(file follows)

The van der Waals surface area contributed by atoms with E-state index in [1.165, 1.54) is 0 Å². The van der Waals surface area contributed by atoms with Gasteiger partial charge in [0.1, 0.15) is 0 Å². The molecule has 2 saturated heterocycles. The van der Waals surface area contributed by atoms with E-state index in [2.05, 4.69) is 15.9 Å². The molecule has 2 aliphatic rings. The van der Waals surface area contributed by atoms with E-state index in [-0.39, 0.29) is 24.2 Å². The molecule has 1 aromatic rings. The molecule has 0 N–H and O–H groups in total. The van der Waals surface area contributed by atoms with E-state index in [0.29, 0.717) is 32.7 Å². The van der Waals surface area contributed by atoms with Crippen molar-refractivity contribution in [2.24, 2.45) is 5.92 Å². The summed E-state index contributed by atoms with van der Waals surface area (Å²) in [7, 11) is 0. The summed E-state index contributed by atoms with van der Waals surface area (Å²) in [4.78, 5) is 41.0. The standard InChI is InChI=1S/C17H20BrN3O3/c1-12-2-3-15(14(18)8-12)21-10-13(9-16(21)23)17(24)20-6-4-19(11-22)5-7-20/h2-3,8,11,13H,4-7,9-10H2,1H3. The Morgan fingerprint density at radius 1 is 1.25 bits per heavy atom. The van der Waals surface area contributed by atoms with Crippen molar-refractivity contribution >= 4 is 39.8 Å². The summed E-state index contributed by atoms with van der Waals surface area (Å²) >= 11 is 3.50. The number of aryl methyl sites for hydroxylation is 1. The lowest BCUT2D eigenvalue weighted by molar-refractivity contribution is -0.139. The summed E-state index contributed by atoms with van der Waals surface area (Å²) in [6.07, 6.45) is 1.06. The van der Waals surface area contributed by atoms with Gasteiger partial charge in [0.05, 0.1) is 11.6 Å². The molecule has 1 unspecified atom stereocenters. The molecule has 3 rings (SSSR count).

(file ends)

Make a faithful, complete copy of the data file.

The van der Waals surface area contributed by atoms with E-state index in [1.165, 1.54) is 0 Å². The van der Waals surface area contributed by atoms with Gasteiger partial charge in [0.1, 0.15) is 0 Å². The molecule has 2 saturated heterocycles. The van der Waals surface area contributed by atoms with E-state index in [2.05, 4.69) is 15.9 Å². The molecule has 2 aliphatic rings. The van der Waals surface area contributed by atoms with E-state index in [-0.39, 0.29) is 24.2 Å². The molecule has 1 aromatic rings. The molecule has 0 N–H and O–H groups in total. The van der Waals surface area contributed by atoms with E-state index in [0.29, 0.717) is 32.7 Å². The van der Waals surface area contributed by atoms with Crippen molar-refractivity contribution in [2.24, 2.45) is 5.92 Å². The summed E-state index contributed by atoms with van der Waals surface area (Å²) in [7, 11) is 0. The summed E-state index contributed by atoms with van der Waals surface area (Å²) in [4.78, 5) is 41.0. The standard InChI is InChI=1S/C17H20BrN3O3/c1-12-2-3-15(14(18)8-12)21-10-13(9-16(21)23)17(24)20-6-4-19(11-22)5-7-20/h2-3,8,11,13H,4-7,9-10H2,1H3. The Morgan fingerprint density at radius 1 is 1.25 bits per heavy atom. The van der Waals surface area contributed by atoms with Crippen molar-refractivity contribution >= 4 is 39.8 Å². The summed E-state index contributed by atoms with van der Waals surface area (Å²) >= 11 is 3.50. The number of aryl methyl sites for hydroxylation is 1. The lowest BCUT2D eigenvalue weighted by molar-refractivity contribution is -0.139. The summed E-state index contributed by atoms with van der Waals surface area (Å²) in [6.07, 6.45) is 1.06. The van der Waals surface area contributed by atoms with Gasteiger partial charge in [0.05, 0.1) is 11.6 Å². The molecule has 1 unspecified atom stereocenters. The molecule has 3 rings (SSSR count).